In diagnosing muscle and nerve disorders, physicians often conduct 2 different tests -- a needle electromyogram (EMG) and a nerve conduction study. Needle EMGs test the electrical activity of muscles, while nerve conduation studies test how fast and well a nerve sends these electrical signals. When functioning correctly, the nerves send electrical impulses to the muscles, which then respond in a particular way. When they do not respond as expected, physicians conduct tests to determine the cause. Typically, needle EMGs and nerve conduation studies are conducted in tandem, providing the diagnosing physician a complete picture of the patient’s condition.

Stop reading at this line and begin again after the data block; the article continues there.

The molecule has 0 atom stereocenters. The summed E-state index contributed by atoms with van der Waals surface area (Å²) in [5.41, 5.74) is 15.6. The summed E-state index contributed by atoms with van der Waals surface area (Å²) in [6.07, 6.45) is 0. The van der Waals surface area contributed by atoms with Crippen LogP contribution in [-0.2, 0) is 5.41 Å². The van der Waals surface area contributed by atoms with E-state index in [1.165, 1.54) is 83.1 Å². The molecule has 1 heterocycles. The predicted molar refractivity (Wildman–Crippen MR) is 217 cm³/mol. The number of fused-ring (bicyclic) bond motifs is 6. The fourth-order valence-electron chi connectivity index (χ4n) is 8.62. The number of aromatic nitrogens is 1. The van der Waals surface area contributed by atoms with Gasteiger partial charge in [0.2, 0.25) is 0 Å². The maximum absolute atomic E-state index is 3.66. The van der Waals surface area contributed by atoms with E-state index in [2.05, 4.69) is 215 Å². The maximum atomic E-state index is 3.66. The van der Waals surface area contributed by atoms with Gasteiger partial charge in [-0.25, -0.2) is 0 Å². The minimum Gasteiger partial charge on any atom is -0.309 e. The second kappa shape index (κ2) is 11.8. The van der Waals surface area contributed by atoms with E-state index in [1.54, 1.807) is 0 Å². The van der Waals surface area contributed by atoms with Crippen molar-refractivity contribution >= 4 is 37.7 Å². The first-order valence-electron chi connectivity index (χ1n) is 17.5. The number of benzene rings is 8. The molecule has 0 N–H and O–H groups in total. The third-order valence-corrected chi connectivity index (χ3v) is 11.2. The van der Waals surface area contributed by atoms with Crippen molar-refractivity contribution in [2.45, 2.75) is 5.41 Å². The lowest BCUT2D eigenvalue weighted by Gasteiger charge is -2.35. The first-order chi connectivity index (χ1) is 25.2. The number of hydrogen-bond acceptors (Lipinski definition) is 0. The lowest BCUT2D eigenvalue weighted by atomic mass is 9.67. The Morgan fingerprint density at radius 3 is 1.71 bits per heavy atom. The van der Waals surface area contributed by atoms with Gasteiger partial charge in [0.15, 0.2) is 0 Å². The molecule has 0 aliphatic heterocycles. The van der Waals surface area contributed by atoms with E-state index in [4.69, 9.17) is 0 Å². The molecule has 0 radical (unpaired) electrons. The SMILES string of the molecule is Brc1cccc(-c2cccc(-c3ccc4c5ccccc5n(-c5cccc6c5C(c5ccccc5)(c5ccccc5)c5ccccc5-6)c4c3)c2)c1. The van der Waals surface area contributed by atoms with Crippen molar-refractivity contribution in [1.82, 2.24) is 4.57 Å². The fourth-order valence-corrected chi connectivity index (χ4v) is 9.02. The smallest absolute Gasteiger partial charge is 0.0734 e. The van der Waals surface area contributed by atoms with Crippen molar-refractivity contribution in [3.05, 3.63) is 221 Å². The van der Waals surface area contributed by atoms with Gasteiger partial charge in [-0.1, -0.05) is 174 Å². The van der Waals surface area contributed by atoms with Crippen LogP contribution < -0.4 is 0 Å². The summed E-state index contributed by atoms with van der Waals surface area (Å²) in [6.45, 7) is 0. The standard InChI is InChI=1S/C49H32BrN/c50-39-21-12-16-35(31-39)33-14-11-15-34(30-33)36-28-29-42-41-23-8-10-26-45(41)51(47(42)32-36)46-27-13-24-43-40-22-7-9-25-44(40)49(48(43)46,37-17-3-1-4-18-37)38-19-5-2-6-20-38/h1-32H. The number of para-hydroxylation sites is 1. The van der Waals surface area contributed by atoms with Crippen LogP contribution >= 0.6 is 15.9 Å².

For best results, it is important that patients use a physician trained in electrodiagnostic medicine to conduct their EMGs and nerve conduation studies. These physicians typically have primary board training in neurology or physiatry, then spend additional time to become experts in the diagnosis of diseases related to the electrical impulses sent between muscles and nerves. Search the American Board of Electrodiagnostic Medicine (ABEM) directory to find a board-certified physician near you.
In addition to needle EMGs and nerve conduation studies, physicians may use other types of tests to diagnose neuromuscular disorders. These tests may include ultrasound, biopsies, and genetic testing.
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